when i run, i tend to stick to well populated places for the most part. it takes me two miles of running from my house to get to any sort of solitude. even then, on the lake wobegon trail, there are other runners and bikers, dog walkers, couples out for their evening stroll.
there is no regular vehicle traffic, which is nice.
when i go for trail runs, i drive to st john’s then take off on the dirt logging roads that wind through the woods. i rarely run across people, and when i do, it’s normally in the fall and in the first half mile or so of the trail. the back 40 of the trail is mine alone for many runs. (this is sometimes disconcerting because i wonder what would happen if i fell or hurt myself. i do have the security number in my phone, so don’t worry, mom.)
i enjoy the solitude while i’m running; the introvert’s life longs toward not meeting anyone on the trail. but i’m often warned or reminded through the media about what could happen. kidnappings, assaults, attacks of women who are out on a run. i do have pepper spray. i don’t bring it with me. is this foolish? i’m not sure. the chance of being murdered out on a run? 1 in 35,000. i have a better chance of dying in a car crash. and in rural mn? i feel like the chances are even slimmer. (harassment while out on a run is a different matter.)
let me tell you about two incidences.
one was last fall when i was training for ragnar trail out in the woods. i had to try at least one night run out in the woods so i was prepared for constant vigilance on the trail. i don’t generally run in the dark because it freaks me out, but i needed to do one. i was out for a 4-mile run at about 8:30 p.m., and i saw a light up in the distance, like it was another runner or someone with a flashlight. i listened closely for anything that might be weird or out of place, but didn’t. eventually, it went away. then i saw another one. (know what this tells me? i wasn’t watching my feet very closely.)
after a few more instances of this, i realized my headlamp was reflecting animals’ eyes. i probably freaked out more than one deer or raccoon that evening.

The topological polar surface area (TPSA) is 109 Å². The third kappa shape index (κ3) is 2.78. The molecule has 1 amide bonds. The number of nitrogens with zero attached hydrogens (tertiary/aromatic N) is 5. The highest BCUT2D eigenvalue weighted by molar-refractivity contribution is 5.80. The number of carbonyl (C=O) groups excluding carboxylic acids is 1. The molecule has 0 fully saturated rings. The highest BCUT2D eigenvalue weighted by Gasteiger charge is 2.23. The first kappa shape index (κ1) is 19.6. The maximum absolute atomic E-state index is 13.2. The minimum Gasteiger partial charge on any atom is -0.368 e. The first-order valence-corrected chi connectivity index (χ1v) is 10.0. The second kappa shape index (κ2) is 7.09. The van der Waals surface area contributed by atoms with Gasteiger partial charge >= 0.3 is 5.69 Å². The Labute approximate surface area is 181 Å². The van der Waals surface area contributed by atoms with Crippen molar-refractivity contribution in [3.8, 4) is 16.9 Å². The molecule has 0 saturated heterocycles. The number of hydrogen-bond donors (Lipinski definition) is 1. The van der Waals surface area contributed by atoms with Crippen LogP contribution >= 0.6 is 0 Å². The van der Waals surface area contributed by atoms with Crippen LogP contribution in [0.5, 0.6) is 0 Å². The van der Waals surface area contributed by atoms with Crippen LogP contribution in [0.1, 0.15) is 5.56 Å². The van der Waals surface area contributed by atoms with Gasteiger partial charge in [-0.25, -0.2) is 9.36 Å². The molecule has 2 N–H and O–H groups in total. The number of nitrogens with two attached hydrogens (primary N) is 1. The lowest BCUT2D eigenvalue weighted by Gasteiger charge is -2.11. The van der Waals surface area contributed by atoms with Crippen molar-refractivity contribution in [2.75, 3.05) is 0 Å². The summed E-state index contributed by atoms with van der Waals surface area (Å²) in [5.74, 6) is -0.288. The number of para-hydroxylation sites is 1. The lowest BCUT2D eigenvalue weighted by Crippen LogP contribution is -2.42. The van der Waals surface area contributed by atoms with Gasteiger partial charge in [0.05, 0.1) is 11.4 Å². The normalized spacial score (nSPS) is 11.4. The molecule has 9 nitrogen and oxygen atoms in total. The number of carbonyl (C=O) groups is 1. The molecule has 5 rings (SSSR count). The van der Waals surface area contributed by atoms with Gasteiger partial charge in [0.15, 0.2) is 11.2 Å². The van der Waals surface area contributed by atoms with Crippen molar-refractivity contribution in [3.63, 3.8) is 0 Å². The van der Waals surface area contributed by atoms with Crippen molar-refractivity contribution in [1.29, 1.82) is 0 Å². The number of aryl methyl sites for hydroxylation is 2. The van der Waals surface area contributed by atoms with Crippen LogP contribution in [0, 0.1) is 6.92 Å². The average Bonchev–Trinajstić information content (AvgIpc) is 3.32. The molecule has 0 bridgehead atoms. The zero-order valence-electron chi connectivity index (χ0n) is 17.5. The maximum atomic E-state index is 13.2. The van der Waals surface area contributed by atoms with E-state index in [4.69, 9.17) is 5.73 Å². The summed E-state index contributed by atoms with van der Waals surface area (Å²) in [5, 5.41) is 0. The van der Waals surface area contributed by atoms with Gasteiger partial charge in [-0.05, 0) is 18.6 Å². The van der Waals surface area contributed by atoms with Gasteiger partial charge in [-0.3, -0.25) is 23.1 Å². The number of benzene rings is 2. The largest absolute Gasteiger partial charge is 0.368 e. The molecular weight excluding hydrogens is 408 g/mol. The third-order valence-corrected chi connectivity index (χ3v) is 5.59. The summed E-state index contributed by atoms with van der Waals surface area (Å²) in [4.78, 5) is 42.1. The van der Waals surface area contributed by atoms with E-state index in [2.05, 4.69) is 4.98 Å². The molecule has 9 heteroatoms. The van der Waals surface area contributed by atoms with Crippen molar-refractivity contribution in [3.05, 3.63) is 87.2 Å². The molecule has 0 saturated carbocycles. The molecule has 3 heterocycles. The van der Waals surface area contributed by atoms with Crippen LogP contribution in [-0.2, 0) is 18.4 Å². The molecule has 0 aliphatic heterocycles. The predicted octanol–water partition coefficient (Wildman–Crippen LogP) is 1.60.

i was running a long run on the lake wobegon trail. it was a dreary day, mid 40s. i did not want to be out there, but i needed to be if i was going to be ready for my half marathon. i was huffing along at my relatively slow, mediocre pace, when i saw someone come toward me, maybe 1/4-1/3 mile down the trail. then i turned around and headed the same way i was heading, at just about the same pace i was going.
he was a little bit slower because i gradually, sort of caught up to him. finally, he slowed down and started running backwards, telling me that he thought i would have overtaken him by now. i laughed and said slow and steady runs the race.
he was an older gentleman, a retired newspaper columnist from new york who was also a vietnam vet. he told me about his life while we ran the next four miles together. it never once crossed my mind that he might be an attacker.
the weekend following this, i went to visit relatives, where my aunt asked if i ran alone and what would happen if i were attacked and i had to be careful. i relayed this story. she seemed to have an “i told you so what would have happened if he’d been bad” moment. but i think it’s the opposite – you have to hope for the best in people, and this is a perfect example of camaraderie among runners. if i’d turned around, that would’ve been giving in to fear; you can’t be afraid of everything – we can’t live lives of complete fear*.
* i do have a more heightened sense of what’s around me while i’m running trails (paved and dirt) than when i’m running on the road. (well, a different sense of what’s around me. i need to know what’s going on with the cars.) please don’t worry about me 🙂 also, read this article about running while female.
grey is women, black is men.